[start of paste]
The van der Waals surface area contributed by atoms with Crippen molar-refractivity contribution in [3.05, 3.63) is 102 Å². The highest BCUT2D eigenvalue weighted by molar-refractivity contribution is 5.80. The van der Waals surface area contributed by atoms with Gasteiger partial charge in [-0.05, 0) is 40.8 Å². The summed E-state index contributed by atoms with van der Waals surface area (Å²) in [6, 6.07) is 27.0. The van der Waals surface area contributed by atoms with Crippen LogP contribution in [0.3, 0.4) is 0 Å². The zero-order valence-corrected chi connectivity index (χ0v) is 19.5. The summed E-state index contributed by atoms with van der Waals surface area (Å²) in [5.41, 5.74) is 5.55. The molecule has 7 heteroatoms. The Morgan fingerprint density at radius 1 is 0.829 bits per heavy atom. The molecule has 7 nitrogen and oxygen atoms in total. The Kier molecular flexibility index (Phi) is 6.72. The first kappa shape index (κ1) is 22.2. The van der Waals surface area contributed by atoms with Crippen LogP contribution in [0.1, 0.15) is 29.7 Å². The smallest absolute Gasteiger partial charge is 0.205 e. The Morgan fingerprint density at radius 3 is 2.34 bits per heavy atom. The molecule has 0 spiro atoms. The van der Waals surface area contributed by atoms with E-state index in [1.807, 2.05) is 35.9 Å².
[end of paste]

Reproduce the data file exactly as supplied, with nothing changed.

The van der Waals surface area contributed by atoms with Crippen molar-refractivity contribution in [3.05, 3.63) is 102 Å². The highest BCUT2D eigenvalue weighted by molar-refractivity contribution is 5.80. The van der Waals surface area contributed by atoms with Gasteiger partial charge in [-0.05, 0) is 40.8 Å². The summed E-state index contributed by atoms with van der Waals surface area (Å²) in [6, 6.07) is 27.0. The van der Waals surface area contributed by atoms with Crippen LogP contribution in [0.3, 0.4) is 0 Å². The zero-order valence-corrected chi connectivity index (χ0v) is 19.5. The summed E-state index contributed by atoms with van der Waals surface area (Å²) in [5.41, 5.74) is 5.55. The molecule has 7 heteroatoms. The Morgan fingerprint density at radius 1 is 0.829 bits per heavy atom. The molecule has 7 nitrogen and oxygen atoms in total. The Kier molecular flexibility index (Phi) is 6.72. The first kappa shape index (κ1) is 22.2. The van der Waals surface area contributed by atoms with Crippen LogP contribution in [0.1, 0.15) is 29.7 Å². The smallest absolute Gasteiger partial charge is 0.205 e. The Morgan fingerprint density at radius 3 is 2.34 bits per heavy atom. The molecule has 0 spiro atoms. The van der Waals surface area contributed by atoms with E-state index in [1.807, 2.05) is 35.9 Å².